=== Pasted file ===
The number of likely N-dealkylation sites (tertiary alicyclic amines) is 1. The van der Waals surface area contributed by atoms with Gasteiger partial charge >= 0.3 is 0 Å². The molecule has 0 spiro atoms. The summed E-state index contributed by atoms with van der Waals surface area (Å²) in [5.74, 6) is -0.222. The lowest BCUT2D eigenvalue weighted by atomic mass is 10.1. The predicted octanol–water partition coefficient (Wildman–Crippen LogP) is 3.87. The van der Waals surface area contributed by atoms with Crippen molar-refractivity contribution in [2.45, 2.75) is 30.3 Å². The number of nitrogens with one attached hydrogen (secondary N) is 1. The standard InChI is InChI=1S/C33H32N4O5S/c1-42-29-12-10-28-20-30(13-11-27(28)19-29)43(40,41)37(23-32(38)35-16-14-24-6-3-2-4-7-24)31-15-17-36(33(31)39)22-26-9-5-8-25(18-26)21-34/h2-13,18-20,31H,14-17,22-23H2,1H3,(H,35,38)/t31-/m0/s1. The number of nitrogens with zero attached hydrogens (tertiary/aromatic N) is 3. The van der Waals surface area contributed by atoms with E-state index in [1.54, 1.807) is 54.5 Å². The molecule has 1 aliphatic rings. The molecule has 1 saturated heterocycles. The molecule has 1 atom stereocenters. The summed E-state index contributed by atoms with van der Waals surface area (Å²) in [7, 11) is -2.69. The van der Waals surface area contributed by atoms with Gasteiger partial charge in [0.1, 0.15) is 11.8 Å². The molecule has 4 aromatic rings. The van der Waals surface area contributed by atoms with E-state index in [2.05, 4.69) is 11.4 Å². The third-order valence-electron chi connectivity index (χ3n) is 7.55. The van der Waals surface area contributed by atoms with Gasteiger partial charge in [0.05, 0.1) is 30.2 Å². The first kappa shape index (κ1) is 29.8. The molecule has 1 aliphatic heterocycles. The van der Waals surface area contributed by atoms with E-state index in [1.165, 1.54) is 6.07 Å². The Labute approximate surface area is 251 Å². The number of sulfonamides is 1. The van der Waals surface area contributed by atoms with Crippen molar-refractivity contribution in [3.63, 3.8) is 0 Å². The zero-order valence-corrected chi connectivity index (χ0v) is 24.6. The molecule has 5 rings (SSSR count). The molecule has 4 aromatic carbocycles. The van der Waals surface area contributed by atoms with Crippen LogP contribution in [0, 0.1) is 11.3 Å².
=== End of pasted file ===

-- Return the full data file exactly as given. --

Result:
The number of likely N-dealkylation sites (tertiary alicyclic amines) is 1. The van der Waals surface area contributed by atoms with Gasteiger partial charge >= 0.3 is 0 Å². The molecule has 0 spiro atoms. The summed E-state index contributed by atoms with van der Waals surface area (Å²) in [5.74, 6) is -0.222. The lowest BCUT2D eigenvalue weighted by atomic mass is 10.1. The predicted octanol–water partition coefficient (Wildman–Crippen LogP) is 3.87. The van der Waals surface area contributed by atoms with Crippen molar-refractivity contribution in [2.45, 2.75) is 30.3 Å². The number of nitrogens with one attached hydrogen (secondary N) is 1. The standard InChI is InChI=1S/C33H32N4O5S/c1-42-29-12-10-28-20-30(13-11-27(28)19-29)43(40,41)37(23-32(38)35-16-14-24-6-3-2-4-7-24)31-15-17-36(33(31)39)22-26-9-5-8-25(18-26)21-34/h2-13,18-20,31H,14-17,22-23H2,1H3,(H,35,38)/t31-/m0/s1. The number of nitrogens with zero attached hydrogens (tertiary/aromatic N) is 3. The van der Waals surface area contributed by atoms with E-state index in [1.54, 1.807) is 54.5 Å². The molecule has 1 aliphatic rings. The molecule has 1 saturated heterocycles. The molecule has 1 atom stereocenters. The summed E-state index contributed by atoms with van der Waals surface area (Å²) in [7, 11) is -2.69. The van der Waals surface area contributed by atoms with Gasteiger partial charge in [0.1, 0.15) is 11.8 Å². The molecule has 4 aromatic rings. The van der Waals surface area contributed by atoms with E-state index in [2.05, 4.69) is 11.4 Å². The third-order valence-electron chi connectivity index (χ3n) is 7.55. The van der Waals surface area contributed by atoms with Gasteiger partial charge in [0.05, 0.1) is 30.2 Å². The first kappa shape index (κ1) is 29.8. The molecule has 1 aliphatic heterocycles. The van der Waals surface area contributed by atoms with E-state index in [1.165, 1.54) is 6.07 Å². The Labute approximate surface area is 251 Å². The number of sulfonamides is 1. The van der Waals surface area contributed by atoms with Crippen molar-refractivity contribution in [3.63, 3.8) is 0 Å². The zero-order valence-corrected chi connectivity index (χ0v) is 24.6. The molecule has 5 rings (SSSR count). The molecule has 4 aromatic carbocycles. The van der Waals surface area contributed by atoms with Crippen LogP contribution in [0, 0.1) is 11.3 Å².